Students Taught Terrorists Suffer From Low Self-Esteem

Image: Students Taught Terrorists Suffer From Low Self-Esteem Students work on online classes from the Florida Virtual School at their home in Mims, Fla.

Friday, 31 May 2013 03:20 PM

By Courtney Coren

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International terrorists are motivated to acts of unspeakable violence because they suffer from low self esteem, students at an internet-based public high school are being taught.

Violent influences from Christianity also contribute, says a world history lesson plan offered by the Florida Virtual School.

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The plan asks students to think of "what comes to mind" when talking about the concept of fundamentalism in a religious context. Then, they are told to think about how "this type of fundamentalism" has played out in Islam, according to Fox News.

"Common traits that psychologists have found in terrorists are that they are often risk-takers and many suffer from low self-esteem," the lesson plan states. "Sometimes joining a terrorist group provides these individuals with a sense of belonging."

It then implies that Christianity may have influenced the violent nature of Islamic fundamentalism saying that the transition from Christianity to Islam "softly could imply Christianity may be affecting (therefore causing) Muslim extremism."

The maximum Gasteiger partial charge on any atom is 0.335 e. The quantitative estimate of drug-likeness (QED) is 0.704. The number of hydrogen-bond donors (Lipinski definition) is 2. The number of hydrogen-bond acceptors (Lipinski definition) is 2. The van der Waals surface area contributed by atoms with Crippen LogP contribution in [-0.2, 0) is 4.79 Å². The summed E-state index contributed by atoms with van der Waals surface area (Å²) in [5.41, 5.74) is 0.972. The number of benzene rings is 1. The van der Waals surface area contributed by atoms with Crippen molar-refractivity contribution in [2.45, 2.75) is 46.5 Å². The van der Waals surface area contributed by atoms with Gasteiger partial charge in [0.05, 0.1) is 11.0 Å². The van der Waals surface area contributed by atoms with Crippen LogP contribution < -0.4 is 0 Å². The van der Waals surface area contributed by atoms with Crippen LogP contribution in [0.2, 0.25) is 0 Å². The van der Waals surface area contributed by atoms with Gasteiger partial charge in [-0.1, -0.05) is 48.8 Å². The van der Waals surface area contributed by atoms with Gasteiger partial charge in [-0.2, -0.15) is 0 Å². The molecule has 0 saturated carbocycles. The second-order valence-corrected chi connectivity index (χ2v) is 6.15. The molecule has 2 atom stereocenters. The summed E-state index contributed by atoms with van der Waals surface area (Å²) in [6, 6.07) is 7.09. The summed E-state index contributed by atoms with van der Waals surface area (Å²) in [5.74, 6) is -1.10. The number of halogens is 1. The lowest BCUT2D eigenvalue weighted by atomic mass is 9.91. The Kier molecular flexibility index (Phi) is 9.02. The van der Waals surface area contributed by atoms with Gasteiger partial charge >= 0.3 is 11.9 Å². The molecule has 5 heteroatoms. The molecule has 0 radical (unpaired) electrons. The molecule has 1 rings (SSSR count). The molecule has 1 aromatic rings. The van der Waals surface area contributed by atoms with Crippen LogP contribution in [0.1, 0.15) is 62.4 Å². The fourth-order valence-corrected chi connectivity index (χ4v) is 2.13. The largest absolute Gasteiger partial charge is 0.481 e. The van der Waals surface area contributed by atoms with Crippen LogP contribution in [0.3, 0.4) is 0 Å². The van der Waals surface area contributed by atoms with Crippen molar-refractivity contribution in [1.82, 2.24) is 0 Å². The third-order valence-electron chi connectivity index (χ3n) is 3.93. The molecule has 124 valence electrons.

"For example, some passages in the Bible could be used to justify the slaughter of men, women and children in ways we have difficulty understanding today," the plan states. "Would anyone condone this now? How would you react to someone who insisted that holding these beliefs was fundamental to Christianity?"

Representatives from the internet-based high school told Fox that they are not trying to say there is link between Christianity and Muslim extremism, but that they are trying to help students better understand the impact of religious fundamentalism on global terrorism.

"Yes, the Bible is referenced, but only as an example of how some passages may no longer be compatible with the modern world, prompting students to think about whether the ideas would be condoned today," said Tania Clow, a spokesperson for the school. "The lesson does not suggest that there is a link between Islam and Christianity as fundamentalist groups."

Clow explained that teachers are supposed to help the students have a thoughtful debate on the issue although they are not permitted to change the text as it is written.

Bill Donohue, president of the Catholic League took issue with connecting Fundamentalist Christians to Fundamentalist Muslims.

"Fundamentalist Christians pray for people, they pray for their own members who convert to another religion," Donohue told Fox News. "Fundamentalist Muslims will kill you. So, right off the bat, the equation is pernicious."

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